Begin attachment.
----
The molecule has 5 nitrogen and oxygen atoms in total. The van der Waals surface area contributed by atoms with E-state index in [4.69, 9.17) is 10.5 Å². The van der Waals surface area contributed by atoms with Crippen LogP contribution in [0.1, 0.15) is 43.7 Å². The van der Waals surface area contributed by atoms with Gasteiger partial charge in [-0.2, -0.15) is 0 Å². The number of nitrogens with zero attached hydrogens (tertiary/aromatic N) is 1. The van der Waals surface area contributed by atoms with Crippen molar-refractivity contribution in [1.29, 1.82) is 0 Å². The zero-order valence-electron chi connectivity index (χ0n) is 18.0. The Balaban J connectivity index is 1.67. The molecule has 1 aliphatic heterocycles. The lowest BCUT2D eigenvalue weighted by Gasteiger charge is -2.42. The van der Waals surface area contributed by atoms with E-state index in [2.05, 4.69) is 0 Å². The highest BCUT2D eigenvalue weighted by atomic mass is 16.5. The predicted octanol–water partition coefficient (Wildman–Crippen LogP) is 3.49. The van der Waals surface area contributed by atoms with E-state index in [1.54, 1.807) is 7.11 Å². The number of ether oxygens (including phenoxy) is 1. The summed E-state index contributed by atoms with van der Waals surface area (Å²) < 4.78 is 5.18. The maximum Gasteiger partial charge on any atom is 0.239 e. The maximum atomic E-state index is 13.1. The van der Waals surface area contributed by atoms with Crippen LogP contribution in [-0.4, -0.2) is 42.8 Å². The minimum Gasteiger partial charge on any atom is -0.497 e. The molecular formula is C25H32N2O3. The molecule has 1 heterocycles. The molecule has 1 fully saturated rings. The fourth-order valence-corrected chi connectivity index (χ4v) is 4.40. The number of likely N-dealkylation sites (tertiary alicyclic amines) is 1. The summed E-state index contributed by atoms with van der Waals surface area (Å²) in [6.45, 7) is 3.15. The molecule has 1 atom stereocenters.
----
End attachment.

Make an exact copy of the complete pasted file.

The molecule has 5 nitrogen and oxygen atoms in total. The van der Waals surface area contributed by atoms with E-state index in [4.69, 9.17) is 10.5 Å². The van der Waals surface area contributed by atoms with Crippen LogP contribution in [0.1, 0.15) is 43.7 Å². The van der Waals surface area contributed by atoms with Gasteiger partial charge in [-0.2, -0.15) is 0 Å². The number of nitrogens with zero attached hydrogens (tertiary/aromatic N) is 1. The van der Waals surface area contributed by atoms with Crippen molar-refractivity contribution in [1.29, 1.82) is 0 Å². The zero-order valence-electron chi connectivity index (χ0n) is 18.0. The Balaban J connectivity index is 1.67. The molecule has 1 aliphatic heterocycles. The lowest BCUT2D eigenvalue weighted by Gasteiger charge is -2.42. The van der Waals surface area contributed by atoms with E-state index in [2.05, 4.69) is 0 Å². The highest BCUT2D eigenvalue weighted by atomic mass is 16.5. The predicted octanol–water partition coefficient (Wildman–Crippen LogP) is 3.49. The van der Waals surface area contributed by atoms with E-state index in [1.54, 1.807) is 7.11 Å². The number of ether oxygens (including phenoxy) is 1. The summed E-state index contributed by atoms with van der Waals surface area (Å²) < 4.78 is 5.18. The maximum Gasteiger partial charge on any atom is 0.239 e. The maximum atomic E-state index is 13.1. The van der Waals surface area contributed by atoms with Crippen LogP contribution in [-0.4, -0.2) is 42.8 Å². The minimum Gasteiger partial charge on any atom is -0.497 e. The molecular formula is C25H32N2O3. The molecule has 1 heterocycles. The molecule has 1 fully saturated rings. The fourth-order valence-corrected chi connectivity index (χ4v) is 4.40. The number of likely N-dealkylation sites (tertiary alicyclic amines) is 1. The summed E-state index contributed by atoms with van der Waals surface area (Å²) in [6.45, 7) is 3.15. The molecule has 1 atom stereocenters.